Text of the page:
Claims That Former Harvard President Claudine Gay Is A Race Martyr Are Yet Another Fraud

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Imagine if over this past Columbus Day weekend then-Harvard president Claudine Gay had issued a statement along these lines:


The killing and kidnapping of hundreds of innocent civilians by Hamas in Israel on Saturday, October 7 horrifies me.  I condemn it.

Harvard has many people with close ties to both sides of the conflict between Gaza and Israel.  I acknowledge the pain and the continuing injustice that many people in that region live with.

But killing civilians is never justified.  It is not an act of war.  It is an act of terror.

Harvard offers its support and services to all members of our community affected by this terrible attack.


Such a statement would not have satisfied everyone.

But would anybody have mounted a campaign to remove Gay as president of Harvard?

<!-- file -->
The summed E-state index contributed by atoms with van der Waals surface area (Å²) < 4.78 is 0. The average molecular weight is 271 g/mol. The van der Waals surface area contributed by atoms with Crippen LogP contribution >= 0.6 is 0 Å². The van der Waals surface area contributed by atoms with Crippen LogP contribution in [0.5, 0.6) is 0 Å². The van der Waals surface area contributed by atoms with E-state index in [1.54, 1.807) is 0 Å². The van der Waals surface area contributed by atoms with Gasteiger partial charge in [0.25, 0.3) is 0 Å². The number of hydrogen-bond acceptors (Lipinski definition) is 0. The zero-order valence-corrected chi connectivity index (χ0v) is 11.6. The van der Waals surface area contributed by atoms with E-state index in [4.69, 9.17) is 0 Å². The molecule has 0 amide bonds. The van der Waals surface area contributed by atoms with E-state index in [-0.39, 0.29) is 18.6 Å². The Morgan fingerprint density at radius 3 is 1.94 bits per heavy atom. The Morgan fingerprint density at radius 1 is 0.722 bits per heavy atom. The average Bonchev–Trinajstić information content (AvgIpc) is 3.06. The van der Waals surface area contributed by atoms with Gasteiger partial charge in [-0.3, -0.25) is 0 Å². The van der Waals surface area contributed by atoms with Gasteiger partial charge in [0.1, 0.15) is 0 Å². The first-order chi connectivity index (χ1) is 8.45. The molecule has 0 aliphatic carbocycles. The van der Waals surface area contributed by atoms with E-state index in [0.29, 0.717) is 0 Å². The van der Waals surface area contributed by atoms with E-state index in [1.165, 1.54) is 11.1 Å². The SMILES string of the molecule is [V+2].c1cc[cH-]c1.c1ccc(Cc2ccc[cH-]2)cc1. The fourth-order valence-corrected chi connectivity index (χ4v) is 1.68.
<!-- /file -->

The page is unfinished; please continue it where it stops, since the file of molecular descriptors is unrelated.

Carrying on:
The answer, of course, is no – which puts the lie to the current left-wing narrative that the vast right-wing conspiracy ganged up on Gay because she is a black woman.

Before Harvard’s slow-motion Hamas disaster, Claudine Gay wasn’t a high-profile target in the social and cultural wars in the United States.

Most people in America don’t know who the president of Harvard is, and they don’t care, either.

Here’s your evidence:  In January 2023 – almost a year ago – an academic web site floated the idea that Gay had committed plagiarism.

Did anybody with a public megaphone seize on it?


Now, it’s clear that it’s true.

Christopher Rufo showed side-by-side images of the offended and offending passages on his Twitter account on December 10, 2023. A story in The Washington Free Beacon published December 11, 2023 describes multiple instances of “airlifting,” as the story puts it.

These aren’t forgot-to-put-the-footnote transgressions, but rather passing off as her own entire paragraphs of substance written by someone else.

So what took so long?

Not enough people cared about this plagiarism scandal until Gay created a much bigger one.

During her inauguration speech in September, Gay talked about “the importance of courage.” Then a terrible thing happened in Israel eight days later, and she took two days to draft an inadequate statement and get 17 other subordinate administrators to sign onto it.